I knew I was going into this race with the odds against me. I was coming off an injury, had spent very little time training (let alone training on hills), the forecast was projecting the hottest day of the year, and it was already well known this wasn’t going to be an easy course. It was obvious that this wasn’t going to be an all star performance. I repeated it in my head over and over, even as I stood at the start line. But I’m human after all and that means that as much as I knew what the odds were – there was still a tiny part of me that wanted more.
It wasn’t so much that I wanted to have some record breaking run. A PR of even a few seconds would have been so incredible to me. But more important than anything else I wanted to prove that I could beat my most constant barrier- my mind. I knew that despite everything else that day that was the one aspect of my race that I could improve on. That I could show myself and others that I had defeated it. As I stood at the start line, my heart racing as the countdown began, I repeated over and over to myself my internal goal. Don’t stop. Don’t let your brain take over your feet. You are stronger than you think.
And I felt strong, for a few miles anyway. The early miles were relatively easy, it was hot but managable, and I was just so happy to finally be out there running with my buddy. When I started to feel tired and noticed that we were barely at Mile 5 I got worried. But I told my brain “Stop thinking that way. You’re fine. 5 miles is nothing”. And then the hills started. The sun got even higher. It was brutally hot.The three sport beans I ate felt like I had swallowed a spoonful of peanut butter. I knew things weren’t going well.
And then, just like in my first half marathon, things got hazy. When my hip couldn’t handle the uphills I finally gave in to walking them. My legs felt heavy, my fingers felt prickly, every part of my body hurt. I tried to listen to the jokes and the advice but it hurt to even process what was being said to me. As much as I tried to remind myself how hard I had worked to get myself to this place, I just wanted to be anywhere but on that course. Instead of repeating my positive mantras my thoughts started to turn to “Maybe you’re just really not cut out for distance running”.
Somewhere around Mile 10 I declared that I was done, I wanted out. The plan was to leave me with our support crew the next time we saw them on the side of the road. I huffed along in silence, trying to decide what would make me cry more- continuing on to the finish or hanging my head at my first DNF.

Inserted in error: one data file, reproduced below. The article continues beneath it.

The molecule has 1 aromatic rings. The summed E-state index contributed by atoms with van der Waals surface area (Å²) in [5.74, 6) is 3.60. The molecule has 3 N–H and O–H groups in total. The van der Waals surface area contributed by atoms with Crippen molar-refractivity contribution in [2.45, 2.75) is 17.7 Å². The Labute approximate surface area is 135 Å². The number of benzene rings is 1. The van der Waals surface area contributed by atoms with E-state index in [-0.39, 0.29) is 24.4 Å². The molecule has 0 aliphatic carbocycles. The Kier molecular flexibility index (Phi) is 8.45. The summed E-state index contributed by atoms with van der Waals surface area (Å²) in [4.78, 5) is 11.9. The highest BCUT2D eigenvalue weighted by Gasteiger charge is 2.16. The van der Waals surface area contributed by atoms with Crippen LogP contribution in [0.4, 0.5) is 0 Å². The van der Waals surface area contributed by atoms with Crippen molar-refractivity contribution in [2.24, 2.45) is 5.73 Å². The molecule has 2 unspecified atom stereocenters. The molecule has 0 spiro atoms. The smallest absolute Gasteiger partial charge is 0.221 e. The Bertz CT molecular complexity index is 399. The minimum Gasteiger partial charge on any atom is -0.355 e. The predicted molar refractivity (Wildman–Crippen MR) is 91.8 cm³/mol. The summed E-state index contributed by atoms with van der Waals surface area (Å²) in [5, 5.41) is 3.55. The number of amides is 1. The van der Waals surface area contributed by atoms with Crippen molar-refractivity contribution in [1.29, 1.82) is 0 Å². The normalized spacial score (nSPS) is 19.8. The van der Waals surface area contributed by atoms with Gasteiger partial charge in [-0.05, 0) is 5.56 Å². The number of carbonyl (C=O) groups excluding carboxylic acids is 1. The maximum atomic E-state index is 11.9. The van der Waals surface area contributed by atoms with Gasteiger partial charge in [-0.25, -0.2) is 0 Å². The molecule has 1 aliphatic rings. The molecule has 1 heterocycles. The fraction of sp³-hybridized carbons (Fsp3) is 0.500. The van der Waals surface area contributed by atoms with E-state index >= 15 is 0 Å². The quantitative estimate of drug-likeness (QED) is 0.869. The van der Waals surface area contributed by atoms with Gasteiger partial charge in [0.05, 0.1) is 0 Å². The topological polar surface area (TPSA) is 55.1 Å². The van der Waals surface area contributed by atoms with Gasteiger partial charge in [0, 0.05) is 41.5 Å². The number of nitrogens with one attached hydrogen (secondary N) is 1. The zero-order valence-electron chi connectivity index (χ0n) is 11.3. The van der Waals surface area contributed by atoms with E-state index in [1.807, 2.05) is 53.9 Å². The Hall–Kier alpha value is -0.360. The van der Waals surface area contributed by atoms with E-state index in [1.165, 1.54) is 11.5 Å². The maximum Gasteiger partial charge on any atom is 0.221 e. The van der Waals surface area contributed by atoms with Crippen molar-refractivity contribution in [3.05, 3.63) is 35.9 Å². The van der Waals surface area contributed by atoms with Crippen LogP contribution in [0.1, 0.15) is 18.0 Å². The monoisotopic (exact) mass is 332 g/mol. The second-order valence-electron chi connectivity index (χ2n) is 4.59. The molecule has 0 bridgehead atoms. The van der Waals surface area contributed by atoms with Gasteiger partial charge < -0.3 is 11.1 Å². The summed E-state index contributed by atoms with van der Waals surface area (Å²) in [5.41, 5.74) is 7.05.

By some weird twist of fate they ended up being further along the course than they were supposed to, so we barely had a mile left by the time I spotted the sign. and I knew I couldn’t live with myself if I cut out a mile to the finish. As painful as it was, I pushed on.
Eventually we started to hear cheering, music, all the signs that mean the end is near. I heard my name announced as I crossed the finish line and instead of that feeling pride at what I had just finished I felt shame. As I hobbled down the finish chute to claim my medal I knew in my heart I didn’t deserve it. I had done nothing medal worthy that day. I had wanted to prove that my legs could out run my mind and again, I was proved wrong. It was the most disappointed in myself I have ever felt after a race.
I came home after the race and declared that I was done running. Why was I putting myself through so much pain? By the next night I thought maybe I would go back to running just 5Ks. The next day, I was searching the interwebs for my next challenge. I am determined to beat my mental game, even if it kills me (and Sunday was a pretty close call). I know that it will happen… at some point. The only way I’m going to get better is if I keep on trying. so I’ll get back out there. And I’ll hang up my medal and my bib with all my others. At some point hopefully I will realize that I earned it.